Bret weinstein

Clubhouse left me with one question: why am I here?

For my 13th birthday in 1995 I requested — and got — my own ‘line’. This meant that I could jabber all night without taking the phone out of service for everyone else. Getting your own line was a rite of passage for teenage girls in America back then, and everybody just sighed and let us get on with it. Talking on the phone all the time was simply something girls did. Women, meanwhile, at least according to film and TV, spent their time sitting by the phone eagerly awaiting calls from men that usually didn’t come. But then the feminised world of the endless, open-ended voice call dwindled with

How to fight back against ‘cancel culture’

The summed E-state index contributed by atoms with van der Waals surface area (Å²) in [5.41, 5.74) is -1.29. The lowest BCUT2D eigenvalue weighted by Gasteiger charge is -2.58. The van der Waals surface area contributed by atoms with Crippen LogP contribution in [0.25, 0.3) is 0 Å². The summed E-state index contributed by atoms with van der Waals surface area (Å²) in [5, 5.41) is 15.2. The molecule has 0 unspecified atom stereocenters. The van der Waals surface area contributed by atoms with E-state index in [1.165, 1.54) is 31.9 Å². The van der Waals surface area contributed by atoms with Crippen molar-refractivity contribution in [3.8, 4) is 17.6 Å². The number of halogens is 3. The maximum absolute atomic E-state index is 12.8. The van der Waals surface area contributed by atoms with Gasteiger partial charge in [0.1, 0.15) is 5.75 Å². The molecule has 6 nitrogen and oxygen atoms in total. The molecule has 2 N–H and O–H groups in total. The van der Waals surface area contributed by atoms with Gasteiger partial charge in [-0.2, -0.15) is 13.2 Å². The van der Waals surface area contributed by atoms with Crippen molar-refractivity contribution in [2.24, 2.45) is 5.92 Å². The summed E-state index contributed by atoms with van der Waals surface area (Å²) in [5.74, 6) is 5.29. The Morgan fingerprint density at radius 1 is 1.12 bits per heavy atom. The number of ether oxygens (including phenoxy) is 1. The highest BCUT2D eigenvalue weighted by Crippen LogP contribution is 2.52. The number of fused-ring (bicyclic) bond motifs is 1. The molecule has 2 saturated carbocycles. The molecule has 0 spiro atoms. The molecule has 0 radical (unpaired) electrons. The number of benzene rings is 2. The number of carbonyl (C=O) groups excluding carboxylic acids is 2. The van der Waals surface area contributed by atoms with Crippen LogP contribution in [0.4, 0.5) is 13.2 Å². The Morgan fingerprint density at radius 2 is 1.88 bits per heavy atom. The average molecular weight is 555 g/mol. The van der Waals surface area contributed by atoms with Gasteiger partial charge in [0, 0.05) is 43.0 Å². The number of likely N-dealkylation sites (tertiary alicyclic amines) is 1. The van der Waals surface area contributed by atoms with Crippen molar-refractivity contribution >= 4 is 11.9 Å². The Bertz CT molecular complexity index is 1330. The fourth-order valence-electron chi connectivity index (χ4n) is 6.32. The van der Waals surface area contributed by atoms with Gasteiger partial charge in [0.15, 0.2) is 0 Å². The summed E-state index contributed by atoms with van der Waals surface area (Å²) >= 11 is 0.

‘Cancel culture’ is a horrible term because outside of a dictatorship nobody can actually be ‘canceled’ or otherwise ‘disappeared’. All that can happen is that people can be found to have trodden across one of the orthodoxies of the age. A small number of bullies then come for them. And a larger number of otherwise decent people then fail to stand up for them. It is this last part of the matter that is worth focusing on. It is the only part that is fixable. All ages have their orthodoxies. And if writers, artists, thinkers and comedians do not occasionally tread on them, then they are not doing their jobs.